Journo Who Uncovered Organ Harvesting Gets His Day in Court

David Daleiden asks Appeals Court to toss suit blocking public records request

David Daleiden
David Daleiden / Getty Images
December 12, 2018

Center for Medical Progress founder David Daleiden asked a federal appeals court to dismiss the "character assassination" waged by researchers seeking to redact their information as part of a public records request.

Ten of the Washington state-based researchers are seeking to block the release of their identifying information, such as job titles, connected to their taxpayer-funded work using body parts obtained from aborted babies. Daleiden attorney Peter Breen, of the Thomas More Society, said the plaintiffs have failed to produce evidence demonstrating that the release of details about their taxpayer-funded work would subjected them to reprisals or harassment. A district court granted a preliminary injunction. The three appellate judges are now weighing the suit's claim that research using organs obtained from abortion is protected by the First Amendment.

"The District Court on remand invited additional evidence," Breen said. "Despite doubts at the first argument at this case, the plaintiffs produced no additional evidence ... instead they've turned into this campaign of character assassination."

Daleiden and his attorneys have disputed the idea that the researchers' work falls under First Amendment protected activity. He has described his work as journalism, comparing it to other undercover reporting that has long been protected by federal and state courts when it comes to investigations of the meatpacking industry or the criminal justice system.

"The only party in this case with identifiable First Amendment advocacy work is Mr. Daleiden and he's now being pilloried for his own effectiveness in terms of his advocacy," Breen said.

Vanessa Power represented the 10 Jane Doe plaintiffs at the center of the suit during Monday's hearing. She argued the scope of the injunction was "narrow" and would not undermine public records law.

"This is simply applying Public Records Act and applying exemptions within the scope," she said. "We don't see [the suit] as extending [the act] beyond the contours of the law as it stands now."

Judge A. Wallace Tashima, a Bill Clinton appointee, disputed that characterization. "If we affirm the district court's position it would be an extension in this sense ... we would recognize that there's some First Amendment protection for researchers."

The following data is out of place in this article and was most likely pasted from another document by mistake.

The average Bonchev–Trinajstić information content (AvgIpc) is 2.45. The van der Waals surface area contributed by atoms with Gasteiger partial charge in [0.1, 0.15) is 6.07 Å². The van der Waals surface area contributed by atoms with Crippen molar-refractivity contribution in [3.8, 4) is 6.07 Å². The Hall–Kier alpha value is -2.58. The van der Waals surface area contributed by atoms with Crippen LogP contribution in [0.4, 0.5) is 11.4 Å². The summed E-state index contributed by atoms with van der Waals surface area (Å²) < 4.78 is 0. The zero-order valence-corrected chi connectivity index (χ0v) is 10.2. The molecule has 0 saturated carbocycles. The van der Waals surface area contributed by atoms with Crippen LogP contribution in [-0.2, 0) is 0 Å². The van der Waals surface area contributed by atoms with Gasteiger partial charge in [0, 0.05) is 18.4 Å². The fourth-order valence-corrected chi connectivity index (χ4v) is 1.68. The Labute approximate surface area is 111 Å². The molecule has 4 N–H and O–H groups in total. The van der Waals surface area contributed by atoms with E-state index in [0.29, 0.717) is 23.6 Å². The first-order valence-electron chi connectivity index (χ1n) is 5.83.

"Why is the collection and delivery of fetal tissue a First Amendment activity? That's almost beyond me," he said. "It's like Grubhub delivering lunch to somebody up in the laboratory."

Power argued that as the research is linked to abortion it must enjoy special protection.

"If it didn't arise under the context of abortion ... which is such a controversial and such a politicized issue in this country—it's the connection to that that brings it within the First Amendment," Power said.

"What you're saying is any connection with a controversial topic entitles the person on the other end of the connection to constitutional protection?" Tashima asked in a follow-up.

"We would say it's the context here with the associated risk of harm," she responded.

Daleiden received support from the Washington Coalition for Open Government. The state transparency advocacy group said the continued injunction would "gut the [Public Records Act] by creating an unworkable situation ... and sets up huge barriers" for any citizen seeking out public records. Blocking the release of additional information would overturn decades of jurisprudence for public information laws, according to WCOG board member and counsel Stephanie Olson.

Judge M. Margaret McKeown, another Clinton appointee, questioned Olson's approach to the case, since the hearing only dealt with a preliminary injunction, rather than a final precedent-setting ruling on the lawsuit. "Your sky-is-falling situation seems premature to me," she said. Olson said the court's approach to extending First Amendment protections to research and the suit's focus on Daleiden's pro-life views invites viewpoint discrimination for accessing public records.

"It requires a distinction between the identity of the requestor to try to determine potential harassment, and that is going into an inquiry as to the purpose of the request, both of which are categorically prohibited by the PRA," Olson said. "It invites discrimination."

The public records suit is the second major civil litigation that Daleiden has faced since he began releasing undercover videos documenting the organ harvesting trade in the abortion industry in July 2015. He also is challenging a preliminary injunction obtained by the National Abortion Federation that prohibits him from releasing footage obtained at two NAF conferences. That suit is ongoing.